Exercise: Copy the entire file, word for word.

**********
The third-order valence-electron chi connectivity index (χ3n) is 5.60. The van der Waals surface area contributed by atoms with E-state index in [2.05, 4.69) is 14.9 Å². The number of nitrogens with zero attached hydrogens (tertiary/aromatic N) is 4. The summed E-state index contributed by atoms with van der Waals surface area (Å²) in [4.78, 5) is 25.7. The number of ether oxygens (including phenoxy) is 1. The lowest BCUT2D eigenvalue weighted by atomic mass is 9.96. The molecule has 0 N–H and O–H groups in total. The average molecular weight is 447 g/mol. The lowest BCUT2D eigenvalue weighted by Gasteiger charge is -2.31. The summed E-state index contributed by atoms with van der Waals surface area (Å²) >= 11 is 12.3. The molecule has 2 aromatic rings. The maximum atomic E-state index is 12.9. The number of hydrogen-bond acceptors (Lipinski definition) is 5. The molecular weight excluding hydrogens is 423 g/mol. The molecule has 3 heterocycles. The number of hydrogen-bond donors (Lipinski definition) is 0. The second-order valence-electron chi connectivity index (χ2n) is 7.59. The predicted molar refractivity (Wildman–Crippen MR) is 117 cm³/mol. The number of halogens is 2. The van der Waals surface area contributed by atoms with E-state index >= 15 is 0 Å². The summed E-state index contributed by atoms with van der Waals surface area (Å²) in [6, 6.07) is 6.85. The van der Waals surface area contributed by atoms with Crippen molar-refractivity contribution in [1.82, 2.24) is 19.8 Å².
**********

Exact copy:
The third-order valence-electron chi connectivity index (χ3n) is 5.60. The van der Waals surface area contributed by atoms with E-state index in [2.05, 4.69) is 14.9 Å². The number of nitrogens with zero attached hydrogens (tertiary/aromatic N) is 4. The summed E-state index contributed by atoms with van der Waals surface area (Å²) in [4.78, 5) is 25.7. The number of ether oxygens (including phenoxy) is 1. The lowest BCUT2D eigenvalue weighted by atomic mass is 9.96. The molecule has 0 N–H and O–H groups in total. The average molecular weight is 447 g/mol. The lowest BCUT2D eigenvalue weighted by Gasteiger charge is -2.31. The summed E-state index contributed by atoms with van der Waals surface area (Å²) >= 11 is 12.3. The molecule has 2 aromatic rings. The maximum atomic E-state index is 12.9. The number of hydrogen-bond acceptors (Lipinski definition) is 5. The molecular weight excluding hydrogens is 423 g/mol. The molecule has 3 heterocycles. The number of hydrogen-bond donors (Lipinski definition) is 0. The second-order valence-electron chi connectivity index (χ2n) is 7.59. The predicted molar refractivity (Wildman–Crippen MR) is 117 cm³/mol. The number of halogens is 2. The van der Waals surface area contributed by atoms with E-state index >= 15 is 0 Å². The summed E-state index contributed by atoms with van der Waals surface area (Å²) in [6, 6.07) is 6.85. The van der Waals surface area contributed by atoms with Crippen molar-refractivity contribution in [1.82, 2.24) is 19.8 Å².